Yes, native. There's a bit of information about it here from Missouri Botanical Garden where they also say it doesn't come true from seed, although as I said I've found them close enough from self-seeding. One thing I have found it hates is for the soil to get dry when it's getting close to flowering, at which point it wilts readily. It's reliably perennial unlike Rudbeckia hirta cultivars.

http://www.missouribotanicalga...
Avatar for mplsmndude
May 7, 2018 7:56 AM CST
Minnesota
I have a couple plants, or possibly a similar variety, but I think it's this one. Should have saved the seeds last year. I suppose I could divide but don't want to affect the ones I have started.

They seem much sturdier and hardier than the real fuzzy, taller, soft leaved varieties. Those self seed, and SOMETIMES come back in the spring, but not reliably enough imo. Also don't need staking which is nice.
Avatar for mplsmndude
May 8, 2018 1:29 PM CST
Minnesota
Hey I found these at a local ACE in I'm thinking 3" pots - not ONE plant but loaded with young plants probably about 4" high.... For $3.20 on sale. Couldn't help it bought 15!

But will still grow my seeds.

Woooohoooo!!!

Thank You!
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May 8, 2018 8:39 PM CST
Name: Lynn
Oregon City, OR (Zone 8b)
Charter ATP Member Garden Sages I helped plan and beta test the plant database. I helped beta test the Garden Planting Calendar I was one of the first 300 contributors to the plant database! Plant Database Moderator
Forum moderator I helped beta test the first seed swap Million Pollinator Garden Challenge Celebrating Gardening: 2015 Plant and/or Seed Trader Garden Ideas: Master Level
WOWWWW!!!
What a deal that was. Hurray!
Can't wait to see the results when they all start blooming. Big Grin
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May 11, 2018 10:20 PM CST
Name: Kyle
Middle TN (Zone 7a)
Region: Tennessee Plant and/or Seed Trader Cat Lover Dog Lover Roses Ferns
Hostas Foliage Fan Bromeliad Heucheras Native Plants and Wildflowers Birds
sooby said:'Goldsturm' self-seeds like mad here and the seedlings grow quite quickly. The only problem is that they sometimes put themselves in the middle of other plants and are very difficult to get out. The seedlings all look much the same so they come true enough.


Same here. Mine self-sow moderately and usually in welcome places. They all look the same as the original I planted more than 20 yrs ago.
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May 11, 2018 11:19 PM CST
Name: Yardenman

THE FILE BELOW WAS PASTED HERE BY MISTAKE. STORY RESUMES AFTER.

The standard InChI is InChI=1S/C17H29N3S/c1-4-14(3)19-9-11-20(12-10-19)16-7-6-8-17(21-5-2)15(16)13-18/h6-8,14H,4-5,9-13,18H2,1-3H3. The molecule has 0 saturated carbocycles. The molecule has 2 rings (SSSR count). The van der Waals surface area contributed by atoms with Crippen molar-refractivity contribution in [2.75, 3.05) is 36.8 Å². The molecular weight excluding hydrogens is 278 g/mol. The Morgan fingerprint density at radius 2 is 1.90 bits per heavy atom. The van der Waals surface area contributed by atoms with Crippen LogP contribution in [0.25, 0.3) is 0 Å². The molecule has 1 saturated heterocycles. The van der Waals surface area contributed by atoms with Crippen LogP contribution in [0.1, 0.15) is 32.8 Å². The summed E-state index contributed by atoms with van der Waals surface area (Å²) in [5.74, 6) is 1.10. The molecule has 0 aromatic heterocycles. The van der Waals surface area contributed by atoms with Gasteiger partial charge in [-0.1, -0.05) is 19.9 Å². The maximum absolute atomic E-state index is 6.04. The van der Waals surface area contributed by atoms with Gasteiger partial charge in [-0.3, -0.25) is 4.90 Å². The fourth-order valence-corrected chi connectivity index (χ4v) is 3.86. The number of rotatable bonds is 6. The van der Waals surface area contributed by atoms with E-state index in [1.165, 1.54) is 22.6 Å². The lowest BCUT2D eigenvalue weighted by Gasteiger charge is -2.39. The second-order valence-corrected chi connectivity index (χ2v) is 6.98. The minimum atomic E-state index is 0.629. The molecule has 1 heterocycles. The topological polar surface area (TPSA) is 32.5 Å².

Maryland (Zone 7a)
quercusnut said:

Same here. Mine self-sow moderately and usually in welcome places. They all look the same as the original I planted more than 20 yrs ago.


I'm with Quercusnut here. I planted a few and they have been moving around to the places they pefer for 10 years now. The spread is definitely from seeds and the plants that naturally grow from seeds seem the same as the originals. They are native here in MD. That probably helps.

My original planting of a 6 pack have moved around to 4 new locations and I can almost bet those are the sunniest locations in the yard. I probably have 4 dozen now. Transplanting them is not a good idea. You won't find a better location for them than they will themselves.

Every transplant attempt fails. I can't quite guess right about where they want to be. But THEY know! Their seeds somehow move around and when in the right spot, you will find a dozen next year!

Or you don't have good spaces for them.
Avatar for mplsmndude
May 11, 2018 11:24 PM CST
Minnesota
Thanks! Isn't that something? Plants are a whole lot 'smarter' than we realize. Check out the documentary:
What Plants Talk About.
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May 12, 2018 4:06 AM CST
Name: Sue
Ontario, Canada (Zone 4b)
Annuals Native Plants and Wildflowers Keeps Horses Dog Lover Daylilies Region: Canadian
Butterflies Birds Enjoys or suffers cold winters Garden Sages Plant Identifier
Yardenman, I'm surprised you've had problems transplanting them. I've transplanted many and not had any problems. I would have moved them fairly early in the year, perhaps that's the difference? They also, as I mentioned above, can be demanding as to moisture needs at times even though they like the sun. I have also grown them in part-shade though and they've done well there too as long as they get irrigated well enough if in competition with the roots of whatever is causing the shade.